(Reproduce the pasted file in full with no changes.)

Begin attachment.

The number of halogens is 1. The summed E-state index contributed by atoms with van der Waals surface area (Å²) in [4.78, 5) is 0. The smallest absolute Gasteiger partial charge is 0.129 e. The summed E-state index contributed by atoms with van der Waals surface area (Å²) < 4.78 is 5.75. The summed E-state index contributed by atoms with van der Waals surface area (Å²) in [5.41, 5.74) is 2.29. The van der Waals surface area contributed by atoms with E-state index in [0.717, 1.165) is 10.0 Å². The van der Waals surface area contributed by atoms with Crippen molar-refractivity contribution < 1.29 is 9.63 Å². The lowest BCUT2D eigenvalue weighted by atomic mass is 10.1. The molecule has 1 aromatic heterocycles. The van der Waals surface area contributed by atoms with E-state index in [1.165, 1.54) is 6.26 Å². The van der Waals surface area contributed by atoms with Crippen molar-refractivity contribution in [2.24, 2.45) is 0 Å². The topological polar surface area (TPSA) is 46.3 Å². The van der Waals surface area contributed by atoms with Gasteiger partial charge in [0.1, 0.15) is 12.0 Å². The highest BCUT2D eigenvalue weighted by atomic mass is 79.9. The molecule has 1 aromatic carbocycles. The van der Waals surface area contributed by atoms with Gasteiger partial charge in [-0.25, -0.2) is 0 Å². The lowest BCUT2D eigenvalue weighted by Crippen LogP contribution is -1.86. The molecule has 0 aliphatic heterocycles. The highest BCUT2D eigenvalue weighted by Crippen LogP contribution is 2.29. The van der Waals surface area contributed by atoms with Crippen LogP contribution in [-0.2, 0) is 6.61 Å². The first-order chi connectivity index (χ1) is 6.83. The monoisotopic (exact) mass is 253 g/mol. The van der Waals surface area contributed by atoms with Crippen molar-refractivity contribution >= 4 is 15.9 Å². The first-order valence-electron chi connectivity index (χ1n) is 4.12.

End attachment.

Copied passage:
The number of halogens is 1. The summed E-state index contributed by atoms with van der Waals surface area (Å²) in [4.78, 5) is 0. The smallest absolute Gasteiger partial charge is 0.129 e. The summed E-state index contributed by atoms with van der Waals surface area (Å²) < 4.78 is 5.75. The summed E-state index contributed by atoms with van der Waals surface area (Å²) in [5.41, 5.74) is 2.29. The van der Waals surface area contributed by atoms with E-state index in [0.717, 1.165) is 10.0 Å². The van der Waals surface area contributed by atoms with Crippen molar-refractivity contribution < 1.29 is 9.63 Å². The lowest BCUT2D eigenvalue weighted by atomic mass is 10.1. The molecule has 1 aromatic heterocycles. The van der Waals surface area contributed by atoms with E-state index in [1.165, 1.54) is 6.26 Å². The van der Waals surface area contributed by atoms with Crippen molar-refractivity contribution in [2.24, 2.45) is 0 Å². The topological polar surface area (TPSA) is 46.3 Å². The van der Waals surface area contributed by atoms with Gasteiger partial charge in [0.1, 0.15) is 12.0 Å². The highest BCUT2D eigenvalue weighted by atomic mass is 79.9. The molecule has 1 aromatic carbocycles. The van der Waals surface area contributed by atoms with Gasteiger partial charge in [-0.25, -0.2) is 0 Å². The lowest BCUT2D eigenvalue weighted by Crippen LogP contribution is -1.86. The molecule has 0 aliphatic heterocycles. The highest BCUT2D eigenvalue weighted by Crippen LogP contribution is 2.29. The van der Waals surface area contributed by atoms with Crippen LogP contribution in [-0.2, 0) is 6.61 Å². The first-order chi connectivity index (χ1) is 6.83. The monoisotopic (exact) mass is 253 g/mol. The van der Waals surface area contributed by atoms with Crippen molar-refractivity contribution >= 4 is 15.9 Å². The first-order valence-electron chi connectivity index (χ1n) is 4.12.